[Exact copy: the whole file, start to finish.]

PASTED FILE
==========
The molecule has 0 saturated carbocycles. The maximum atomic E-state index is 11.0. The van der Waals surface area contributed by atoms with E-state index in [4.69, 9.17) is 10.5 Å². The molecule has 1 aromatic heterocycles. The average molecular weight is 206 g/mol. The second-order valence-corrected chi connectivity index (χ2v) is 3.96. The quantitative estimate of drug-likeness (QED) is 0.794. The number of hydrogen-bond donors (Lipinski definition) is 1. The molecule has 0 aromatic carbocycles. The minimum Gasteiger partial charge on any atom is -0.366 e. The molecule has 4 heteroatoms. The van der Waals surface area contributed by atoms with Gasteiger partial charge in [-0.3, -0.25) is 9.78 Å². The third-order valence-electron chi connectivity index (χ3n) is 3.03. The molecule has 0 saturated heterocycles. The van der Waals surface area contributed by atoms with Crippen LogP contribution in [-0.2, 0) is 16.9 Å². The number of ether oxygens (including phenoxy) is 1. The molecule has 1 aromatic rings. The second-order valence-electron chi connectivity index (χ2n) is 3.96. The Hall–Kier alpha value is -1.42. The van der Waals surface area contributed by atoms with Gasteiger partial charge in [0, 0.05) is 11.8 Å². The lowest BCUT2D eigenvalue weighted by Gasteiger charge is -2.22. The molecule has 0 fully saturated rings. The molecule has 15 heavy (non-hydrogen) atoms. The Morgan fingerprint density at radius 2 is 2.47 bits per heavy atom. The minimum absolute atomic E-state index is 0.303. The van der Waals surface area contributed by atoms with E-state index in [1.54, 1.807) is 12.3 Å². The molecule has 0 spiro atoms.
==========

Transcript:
The molecule has 0 saturated carbocycles. The maximum atomic E-state index is 11.0. The van der Waals surface area contributed by atoms with E-state index in [4.69, 9.17) is 10.5 Å². The molecule has 1 aromatic heterocycles. The average molecular weight is 206 g/mol. The second-order valence-corrected chi connectivity index (χ2v) is 3.96. The quantitative estimate of drug-likeness (QED) is 0.794. The number of hydrogen-bond donors (Lipinski definition) is 1. The molecule has 0 aromatic carbocycles. The minimum Gasteiger partial charge on any atom is -0.366 e. The molecule has 4 heteroatoms. The van der Waals surface area contributed by atoms with Gasteiger partial charge in [-0.3, -0.25) is 9.78 Å². The third-order valence-electron chi connectivity index (χ3n) is 3.03. The molecule has 0 saturated heterocycles. The van der Waals surface area contributed by atoms with Crippen LogP contribution in [-0.2, 0) is 16.9 Å². The number of ether oxygens (including phenoxy) is 1. The molecule has 1 aromatic rings. The second-order valence-electron chi connectivity index (χ2n) is 3.96. The Hall–Kier alpha value is -1.42. The van der Waals surface area contributed by atoms with Gasteiger partial charge in [0, 0.05) is 11.8 Å². The lowest BCUT2D eigenvalue weighted by Gasteiger charge is -2.22. The molecule has 0 fully saturated rings. The molecule has 15 heavy (non-hydrogen) atoms. The Morgan fingerprint density at radius 2 is 2.47 bits per heavy atom. The minimum absolute atomic E-state index is 0.303. The van der Waals surface area contributed by atoms with E-state index in [1.54, 1.807) is 12.3 Å². The molecule has 0 spiro atoms.